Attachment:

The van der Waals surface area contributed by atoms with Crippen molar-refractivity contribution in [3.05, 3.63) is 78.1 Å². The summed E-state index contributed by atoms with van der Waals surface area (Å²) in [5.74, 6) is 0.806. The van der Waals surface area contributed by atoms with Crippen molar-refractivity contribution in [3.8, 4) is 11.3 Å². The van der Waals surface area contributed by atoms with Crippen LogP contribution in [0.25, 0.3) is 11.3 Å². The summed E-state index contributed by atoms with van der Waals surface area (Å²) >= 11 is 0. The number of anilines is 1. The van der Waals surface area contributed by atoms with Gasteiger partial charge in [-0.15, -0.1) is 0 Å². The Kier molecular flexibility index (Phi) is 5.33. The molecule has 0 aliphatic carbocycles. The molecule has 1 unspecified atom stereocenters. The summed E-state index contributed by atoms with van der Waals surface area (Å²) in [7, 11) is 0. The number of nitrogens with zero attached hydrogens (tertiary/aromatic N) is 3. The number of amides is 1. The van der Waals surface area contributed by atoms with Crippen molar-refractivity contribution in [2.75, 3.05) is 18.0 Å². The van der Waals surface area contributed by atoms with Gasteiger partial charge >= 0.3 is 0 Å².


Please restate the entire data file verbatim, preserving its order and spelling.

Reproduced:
The van der Waals surface area contributed by atoms with Crippen molar-refractivity contribution in [3.05, 3.63) is 78.1 Å². The summed E-state index contributed by atoms with van der Waals surface area (Å²) in [5.74, 6) is 0.806. The van der Waals surface area contributed by atoms with Crippen molar-refractivity contribution in [3.8, 4) is 11.3 Å². The van der Waals surface area contributed by atoms with Crippen LogP contribution in [0.25, 0.3) is 11.3 Å². The summed E-state index contributed by atoms with van der Waals surface area (Å²) >= 11 is 0. The number of anilines is 1. The van der Waals surface area contributed by atoms with Gasteiger partial charge in [-0.15, -0.1) is 0 Å². The Kier molecular flexibility index (Phi) is 5.33. The molecule has 0 aliphatic carbocycles. The molecule has 1 unspecified atom stereocenters. The summed E-state index contributed by atoms with van der Waals surface area (Å²) in [7, 11) is 0. The number of nitrogens with zero attached hydrogens (tertiary/aromatic N) is 3. The number of amides is 1. The van der Waals surface area contributed by atoms with Crippen molar-refractivity contribution in [2.75, 3.05) is 18.0 Å². The van der Waals surface area contributed by atoms with Gasteiger partial charge >= 0.3 is 0 Å².